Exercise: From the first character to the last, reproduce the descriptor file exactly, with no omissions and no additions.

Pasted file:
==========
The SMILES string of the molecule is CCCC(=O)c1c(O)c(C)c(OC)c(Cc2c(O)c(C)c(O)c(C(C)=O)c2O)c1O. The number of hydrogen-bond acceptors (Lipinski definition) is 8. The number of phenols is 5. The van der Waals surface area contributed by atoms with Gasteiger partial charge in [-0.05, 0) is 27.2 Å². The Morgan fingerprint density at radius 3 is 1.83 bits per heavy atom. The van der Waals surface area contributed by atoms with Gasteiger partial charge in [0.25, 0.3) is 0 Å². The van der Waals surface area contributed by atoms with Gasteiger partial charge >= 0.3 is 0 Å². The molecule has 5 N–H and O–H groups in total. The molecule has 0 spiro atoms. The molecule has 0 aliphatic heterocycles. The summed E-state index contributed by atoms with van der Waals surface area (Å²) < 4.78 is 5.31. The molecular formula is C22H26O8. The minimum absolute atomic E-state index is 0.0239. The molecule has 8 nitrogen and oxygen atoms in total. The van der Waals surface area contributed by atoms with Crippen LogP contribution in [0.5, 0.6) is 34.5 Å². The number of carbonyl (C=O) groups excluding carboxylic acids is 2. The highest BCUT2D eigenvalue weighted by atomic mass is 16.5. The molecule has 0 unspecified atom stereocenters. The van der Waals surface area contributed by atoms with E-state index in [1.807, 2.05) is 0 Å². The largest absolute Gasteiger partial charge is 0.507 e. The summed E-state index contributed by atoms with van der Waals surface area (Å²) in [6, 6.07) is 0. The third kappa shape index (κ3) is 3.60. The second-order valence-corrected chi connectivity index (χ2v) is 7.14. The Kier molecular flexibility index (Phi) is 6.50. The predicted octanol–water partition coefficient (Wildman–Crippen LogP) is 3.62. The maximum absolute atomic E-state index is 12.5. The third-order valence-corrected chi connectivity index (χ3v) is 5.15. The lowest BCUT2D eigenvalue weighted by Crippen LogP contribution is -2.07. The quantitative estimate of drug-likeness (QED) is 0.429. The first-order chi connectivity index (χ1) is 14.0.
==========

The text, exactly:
The SMILES string of the molecule is CCCC(=O)c1c(O)c(C)c(OC)c(Cc2c(O)c(C)c(O)c(C(C)=O)c2O)c1O. The number of hydrogen-bond acceptors (Lipinski definition) is 8. The number of phenols is 5. The van der Waals surface area contributed by atoms with Gasteiger partial charge in [-0.05, 0) is 27.2 Å². The Morgan fingerprint density at radius 3 is 1.83 bits per heavy atom. The van der Waals surface area contributed by atoms with Gasteiger partial charge in [0.25, 0.3) is 0 Å². The van der Waals surface area contributed by atoms with Gasteiger partial charge >= 0.3 is 0 Å². The molecule has 5 N–H and O–H groups in total. The molecule has 0 spiro atoms. The molecule has 0 aliphatic heterocycles. The summed E-state index contributed by atoms with van der Waals surface area (Å²) < 4.78 is 5.31. The molecular formula is C22H26O8. The minimum absolute atomic E-state index is 0.0239. The molecule has 8 nitrogen and oxygen atoms in total. The van der Waals surface area contributed by atoms with Crippen LogP contribution in [0.5, 0.6) is 34.5 Å². The number of carbonyl (C=O) groups excluding carboxylic acids is 2. The highest BCUT2D eigenvalue weighted by atomic mass is 16.5. The molecule has 0 unspecified atom stereocenters. The van der Waals surface area contributed by atoms with E-state index in [1.807, 2.05) is 0 Å². The largest absolute Gasteiger partial charge is 0.507 e. The summed E-state index contributed by atoms with van der Waals surface area (Å²) in [6, 6.07) is 0. The third kappa shape index (κ3) is 3.60. The second-order valence-corrected chi connectivity index (χ2v) is 7.14. The Kier molecular flexibility index (Phi) is 6.50. The predicted octanol–water partition coefficient (Wildman–Crippen LogP) is 3.62. The maximum absolute atomic E-state index is 12.5. The third-order valence-corrected chi connectivity index (χ3v) is 5.15. The lowest BCUT2D eigenvalue weighted by Crippen LogP contribution is -2.07. The quantitative estimate of drug-likeness (QED) is 0.429. The first-order chi connectivity index (χ1) is 14.0.